Issue 4, Autumn 2007


As Dudee Fell
by Steven Gillis


      In the street, on the tar pitched warm, Dudee thinks,  "Shit."  The arrow struck and stuck.  "Struck and stuck,"  he repeats the words.  Of all the things to have not seen coming.

Mirina's legs, close enough to touch.  Standing over Dudee last night, she settled down, knees to sides, ass to thighs.  Whare still in the house, the gimp limp thumping, large shoe built up, his hip and back so sore sometimes he gets mean.  "Nothing hip,"  Whare rubs the spot.  A big man despite the leg, chest spread from doing lifts off his stunt foot, benching iron plates at the end of bars.  For Mirina he flexes, has tried to impress, reads about famous chefs and restaurants, The Rainbow Room and Le Cirque.  He promises to take her there, says  "We have to go."  A driver of trucks, Whare delivers meat and produce, works the gas with his big bad shoe.  He watches Mirina with Dudee now.  Old friends, the dynamic classic.  He grips the bow, moves away from the window.

Dudee groans, a gut shot deer.  A thought to yank the arrow out, only his hands are numb mittens.  On his back, the view is of the house, high steps and large porch, bought from the city.  One buck, such a deal, the city shrewd.  Urban renewal privatized, a twelve page contract requiring buyers to show they can cover costs of taxes and renovations.  "Not a problem,"  Whare knew a guy who could help them get a loan.  They put in what they had, begged and borrowed and closed out their savings, incorporated as  "Gang Green, Inc."  with the plan to open a restaurant. 

"Ahh, Dud!  Ahh shit!"  Mirina shouts.  The house is three stories with a cone corner widow's peak for lookout.  Dudee sleeps on the third floor, in the apartment he's restoring.  The first night he came with mattress slung and carried up, the floors of wood creaking.  He lay in top floor dust, smoked naked in the heat, imagined how it would be as people below dined on what Mirina cooked; her specialty a risotto flavored with red beets and balsamic vinegar, stuffed with chives and Humboldt Fog goat cheese.  In the upstairs of his grandmother's house, years ago, cinnamon scents and patchouli oil filled his room.  His mother was in Bakersfield the last he heard, an arrow tattoo on the back of her left shoulder, banana strap top as she stepped in half heels, jangling car keys toward the curb when Dudee was seven.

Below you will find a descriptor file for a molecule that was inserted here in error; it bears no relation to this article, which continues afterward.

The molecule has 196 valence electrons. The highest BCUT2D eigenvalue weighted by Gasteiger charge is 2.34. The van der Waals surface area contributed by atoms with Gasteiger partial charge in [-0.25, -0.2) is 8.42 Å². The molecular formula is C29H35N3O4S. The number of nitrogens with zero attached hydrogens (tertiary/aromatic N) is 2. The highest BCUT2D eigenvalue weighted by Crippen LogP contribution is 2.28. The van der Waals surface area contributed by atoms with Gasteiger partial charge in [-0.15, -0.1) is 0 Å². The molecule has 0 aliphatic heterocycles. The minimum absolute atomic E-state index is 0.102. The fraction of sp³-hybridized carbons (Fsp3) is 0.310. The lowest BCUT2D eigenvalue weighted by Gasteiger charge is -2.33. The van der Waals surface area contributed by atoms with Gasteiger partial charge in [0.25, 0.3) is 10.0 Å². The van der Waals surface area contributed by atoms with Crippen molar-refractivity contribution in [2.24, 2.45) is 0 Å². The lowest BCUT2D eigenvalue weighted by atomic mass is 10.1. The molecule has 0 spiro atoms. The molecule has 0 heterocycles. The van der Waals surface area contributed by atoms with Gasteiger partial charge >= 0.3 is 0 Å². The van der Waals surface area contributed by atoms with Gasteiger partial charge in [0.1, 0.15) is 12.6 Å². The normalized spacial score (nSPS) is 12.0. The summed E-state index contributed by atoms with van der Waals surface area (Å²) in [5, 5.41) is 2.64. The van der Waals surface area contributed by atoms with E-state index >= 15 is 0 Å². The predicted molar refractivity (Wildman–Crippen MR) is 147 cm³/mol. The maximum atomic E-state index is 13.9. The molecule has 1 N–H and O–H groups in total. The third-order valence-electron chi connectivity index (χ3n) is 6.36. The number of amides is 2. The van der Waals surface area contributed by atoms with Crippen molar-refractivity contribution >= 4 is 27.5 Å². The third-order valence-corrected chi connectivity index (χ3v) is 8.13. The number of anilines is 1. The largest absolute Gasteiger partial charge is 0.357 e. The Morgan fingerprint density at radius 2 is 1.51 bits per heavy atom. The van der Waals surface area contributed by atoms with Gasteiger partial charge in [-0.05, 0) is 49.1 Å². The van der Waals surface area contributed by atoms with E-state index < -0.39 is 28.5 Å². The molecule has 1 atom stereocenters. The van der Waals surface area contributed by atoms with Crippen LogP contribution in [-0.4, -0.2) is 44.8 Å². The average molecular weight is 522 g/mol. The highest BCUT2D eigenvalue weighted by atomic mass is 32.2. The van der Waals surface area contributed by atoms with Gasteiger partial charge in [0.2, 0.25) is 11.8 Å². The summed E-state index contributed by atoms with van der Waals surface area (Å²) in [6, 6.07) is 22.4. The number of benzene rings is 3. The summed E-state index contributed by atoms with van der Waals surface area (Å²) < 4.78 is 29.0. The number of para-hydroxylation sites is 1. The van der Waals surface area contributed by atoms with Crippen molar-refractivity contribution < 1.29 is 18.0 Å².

Mirina waves her hands while Whare maneuvers on the reworked stairs.  Once the interior walls are knocked out, they'll have a large space for dining.  Whare gives muscle to the sheets of wall and wood, Mirina uses her hammer where Dudee marks, stays clear of the beams that are supporting.  The window opened wide for trash thrown through and landing in the yard.  The porch has two thick planks now set from the street to the landing in order to bring the new stove and freezer inside.  Dudee sees the wood, sees the arrow, wonders about gold tips hitting their mark.  At work he's the program director at Rec. and Ed., teaches kids to shoot with plastic bows and arrows aimed at bales of hay large enough not to miss.  They miss anyway.  Dudee takes his own bow out and shows them only on special occasions.  A Martin C4 Cougar SE with a full 6" adjustment in draw length, a machined aluminum riser, thermal elite grip, 75% let-off and 65% adjustable Dynacam system.  He puts apples on heads and makes them laugh, pops balloons and pierces bull's-eye dots at a remarkable distance.

At the rear of the house, the large elm.  Dudee turns his head, feels the arrow firm, sees the top branches.  A month before he took a candle and placed it in front of the tree.  From the window back upstairs he could see the flicker, white and orange through the dark.  He knelt, fingers gloved, loaded his Martin C4 with a Redhead arrow, supreme Maxx, made of multilayered carbon composite fibers and press-fit tunable nocks.  The angle made the shot more difficult, everything easier if handled straight on.